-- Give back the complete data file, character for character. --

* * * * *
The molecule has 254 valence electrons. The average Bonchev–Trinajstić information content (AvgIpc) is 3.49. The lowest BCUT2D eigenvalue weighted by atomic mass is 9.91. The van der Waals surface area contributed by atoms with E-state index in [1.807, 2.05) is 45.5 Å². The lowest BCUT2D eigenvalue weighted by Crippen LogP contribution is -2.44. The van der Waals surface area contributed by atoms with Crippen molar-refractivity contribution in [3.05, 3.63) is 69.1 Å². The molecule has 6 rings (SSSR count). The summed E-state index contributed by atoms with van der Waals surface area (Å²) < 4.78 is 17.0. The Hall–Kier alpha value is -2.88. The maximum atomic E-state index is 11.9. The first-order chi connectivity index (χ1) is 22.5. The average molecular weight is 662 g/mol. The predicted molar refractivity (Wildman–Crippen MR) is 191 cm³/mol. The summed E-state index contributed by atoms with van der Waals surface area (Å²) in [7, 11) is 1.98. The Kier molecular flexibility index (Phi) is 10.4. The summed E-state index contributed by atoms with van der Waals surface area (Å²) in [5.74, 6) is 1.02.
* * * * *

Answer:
The molecule has 254 valence electrons. The average Bonchev–Trinajstić information content (AvgIpc) is 3.49. The lowest BCUT2D eigenvalue weighted by atomic mass is 9.91. The van der Waals surface area contributed by atoms with E-state index in [1.807, 2.05) is 45.5 Å². The lowest BCUT2D eigenvalue weighted by Crippen LogP contribution is -2.44. The van der Waals surface area contributed by atoms with Crippen molar-refractivity contribution in [3.05, 3.63) is 69.1 Å². The molecule has 6 rings (SSSR count). The summed E-state index contributed by atoms with van der Waals surface area (Å²) < 4.78 is 17.0. The Hall–Kier alpha value is -2.88. The maximum atomic E-state index is 11.9. The first-order chi connectivity index (χ1) is 22.5. The average molecular weight is 662 g/mol. The predicted molar refractivity (Wildman–Crippen MR) is 191 cm³/mol. The summed E-state index contributed by atoms with van der Waals surface area (Å²) in [7, 11) is 1.98. The Kier molecular flexibility index (Phi) is 10.4. The summed E-state index contributed by atoms with van der Waals surface area (Å²) in [5.74, 6) is 1.02.